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Proposed license plate options include retro black look

SALT LAKE CITY — Utah lawmakers are considering a trio of bills that would create new license plates, recognizing the Utah State Historical Society, promoting Autism awareness and commemorating the 100th anniversary of the 19th Amendment, which granted American women the right to vote.

Sen. Lincoln Fillmore, R-South Jordan, last week presented to the Senate Business and Labor Committee SB41, which would create a Utah State Historical Society license plate.

The plate would be solid black with white letters and no logo, similar to Utah's 1966-68 plates.

Fillmore told the committee that he had been approached by one of his constituents about the idea. He chatted with that South Jordan resident about the high standard such legislation would have to meet, including a petition needing 500 signatures of interested Utahns. And the man got it done, Fillmore said.

"We have asked the state of Utah to consider bringing back a current version of the handsome retro Utah license plate (black with white lettering) that was used for so many years and name it the 'Legacy' plate," the petition states.

The required 500 signatures were gathered in just four hours, according to the petition. More than 1,500 people had signed the online petition as of Sunday.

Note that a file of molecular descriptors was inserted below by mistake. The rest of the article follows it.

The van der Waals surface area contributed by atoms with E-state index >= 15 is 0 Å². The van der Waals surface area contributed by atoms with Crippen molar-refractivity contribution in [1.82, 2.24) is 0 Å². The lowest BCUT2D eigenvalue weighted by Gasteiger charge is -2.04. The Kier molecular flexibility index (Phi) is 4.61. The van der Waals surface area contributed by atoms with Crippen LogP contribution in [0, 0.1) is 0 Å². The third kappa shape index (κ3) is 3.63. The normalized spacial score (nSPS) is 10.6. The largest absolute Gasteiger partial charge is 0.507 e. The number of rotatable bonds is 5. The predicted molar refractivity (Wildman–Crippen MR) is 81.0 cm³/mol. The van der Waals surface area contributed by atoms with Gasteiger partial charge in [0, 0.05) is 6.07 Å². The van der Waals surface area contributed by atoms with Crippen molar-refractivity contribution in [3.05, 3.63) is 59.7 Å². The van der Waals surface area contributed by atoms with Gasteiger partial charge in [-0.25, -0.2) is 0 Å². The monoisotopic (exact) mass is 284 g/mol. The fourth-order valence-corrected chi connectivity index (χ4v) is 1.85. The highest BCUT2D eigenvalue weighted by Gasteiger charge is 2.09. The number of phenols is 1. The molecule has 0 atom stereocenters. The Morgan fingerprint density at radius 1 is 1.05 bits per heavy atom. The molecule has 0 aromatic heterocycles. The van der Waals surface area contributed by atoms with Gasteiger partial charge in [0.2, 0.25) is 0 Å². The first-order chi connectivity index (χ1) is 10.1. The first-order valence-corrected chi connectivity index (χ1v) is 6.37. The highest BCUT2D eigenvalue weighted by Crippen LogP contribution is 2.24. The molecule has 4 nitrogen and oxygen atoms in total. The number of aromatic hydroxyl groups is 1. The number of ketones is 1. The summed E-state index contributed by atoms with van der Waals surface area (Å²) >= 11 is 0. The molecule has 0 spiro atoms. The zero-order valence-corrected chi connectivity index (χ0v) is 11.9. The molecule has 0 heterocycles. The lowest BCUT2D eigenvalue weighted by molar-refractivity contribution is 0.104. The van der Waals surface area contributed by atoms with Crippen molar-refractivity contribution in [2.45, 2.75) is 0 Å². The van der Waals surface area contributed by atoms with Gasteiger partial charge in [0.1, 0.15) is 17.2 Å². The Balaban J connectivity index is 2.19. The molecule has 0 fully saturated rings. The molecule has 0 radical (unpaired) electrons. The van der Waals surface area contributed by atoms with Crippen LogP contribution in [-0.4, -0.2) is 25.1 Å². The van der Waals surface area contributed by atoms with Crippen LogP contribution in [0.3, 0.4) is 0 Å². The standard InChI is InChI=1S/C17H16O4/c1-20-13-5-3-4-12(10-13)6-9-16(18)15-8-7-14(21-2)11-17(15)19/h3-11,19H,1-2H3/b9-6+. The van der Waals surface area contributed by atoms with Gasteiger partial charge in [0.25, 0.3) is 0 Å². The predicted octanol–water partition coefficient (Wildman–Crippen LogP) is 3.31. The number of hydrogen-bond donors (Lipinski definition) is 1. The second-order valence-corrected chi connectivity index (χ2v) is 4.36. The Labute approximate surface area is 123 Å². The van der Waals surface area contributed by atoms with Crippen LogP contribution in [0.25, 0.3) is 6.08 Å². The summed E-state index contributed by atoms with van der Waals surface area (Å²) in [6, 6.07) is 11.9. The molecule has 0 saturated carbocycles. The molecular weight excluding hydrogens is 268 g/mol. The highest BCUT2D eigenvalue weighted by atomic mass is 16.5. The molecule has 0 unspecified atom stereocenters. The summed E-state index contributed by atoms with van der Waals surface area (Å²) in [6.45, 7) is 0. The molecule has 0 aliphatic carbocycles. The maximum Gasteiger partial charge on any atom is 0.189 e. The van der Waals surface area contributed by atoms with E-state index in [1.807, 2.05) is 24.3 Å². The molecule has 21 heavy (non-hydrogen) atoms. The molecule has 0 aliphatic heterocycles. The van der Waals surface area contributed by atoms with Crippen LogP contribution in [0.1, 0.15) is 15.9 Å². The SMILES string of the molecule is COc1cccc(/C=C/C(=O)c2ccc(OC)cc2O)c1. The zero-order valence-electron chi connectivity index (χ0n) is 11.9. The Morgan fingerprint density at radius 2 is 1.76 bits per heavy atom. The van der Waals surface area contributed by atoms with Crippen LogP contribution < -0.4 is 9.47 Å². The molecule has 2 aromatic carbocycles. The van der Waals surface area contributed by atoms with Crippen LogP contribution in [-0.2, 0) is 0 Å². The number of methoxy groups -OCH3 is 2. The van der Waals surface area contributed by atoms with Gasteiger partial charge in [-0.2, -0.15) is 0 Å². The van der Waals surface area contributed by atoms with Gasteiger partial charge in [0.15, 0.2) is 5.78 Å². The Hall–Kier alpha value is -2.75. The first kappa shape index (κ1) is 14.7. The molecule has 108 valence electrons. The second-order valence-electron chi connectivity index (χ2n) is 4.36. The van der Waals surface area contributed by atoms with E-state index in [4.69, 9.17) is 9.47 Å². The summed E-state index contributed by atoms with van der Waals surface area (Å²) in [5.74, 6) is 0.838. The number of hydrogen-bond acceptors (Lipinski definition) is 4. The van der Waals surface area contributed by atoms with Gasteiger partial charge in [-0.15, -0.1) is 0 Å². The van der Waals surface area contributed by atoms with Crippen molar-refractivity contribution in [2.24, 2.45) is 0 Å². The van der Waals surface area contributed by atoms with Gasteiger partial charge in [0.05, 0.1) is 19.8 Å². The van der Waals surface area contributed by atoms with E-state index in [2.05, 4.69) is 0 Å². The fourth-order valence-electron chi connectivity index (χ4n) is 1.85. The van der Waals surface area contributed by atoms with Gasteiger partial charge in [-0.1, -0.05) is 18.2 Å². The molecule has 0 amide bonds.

Special group license plates in Utah are usually white with blue letters and have a group logo on the left side commemorating the group.

Fillmore said in an email that he chose the Utah State Historical Society for the plate because he was "looking for something to go along with the 'retro' nature of the license plate." The society will not have a logo on the plate, but it will be benefitting from a $25 annual fee paid by applicants for the special license plate.

Fillmore's bill instructs the tax commission to try to find reflective black paint to comply with regular license plate standards. If that can't be obtained, the black license plates would be exempt from having to use reflective paint.

The Senate Business and Labor Committee recommended the bill unanimously to the Senate floor.

Another license plate bill winding its way through the Capitol is HB368, which seeks to create an Autism awareness plate. The bill makes some technical changes to help the Utah State Board of Education get better access to the funds it raises. It originally passed in 2010.

There's also HB368, which creates a special group license plate commemorating the 100th anniversary of the 19th Amendment, which guaranteed women's suffrage.

It comes at time when the Legislature passed a bill authorizing a statue of Martha Hughes Cannon to replace Philo T. Farnsworth in National Statuary Hall at the U.S. Capitol, where each state is allowed to display two notable people in their histories.

A polygamous wife, doctor, women's rights advocate and suffragist, Cannon was the first woman elected to a state senate in the United States, defeating her own husband for the seat in 1896.

In 2015, the "In God We Trust" license plate became a standard option for Utahns alongside the Ski Utah! and Delicate Arch license plates.

That same year, a special group license plate was sought to raise awareness of congenital heart defects. It passed in the House but was never debated in the Senate.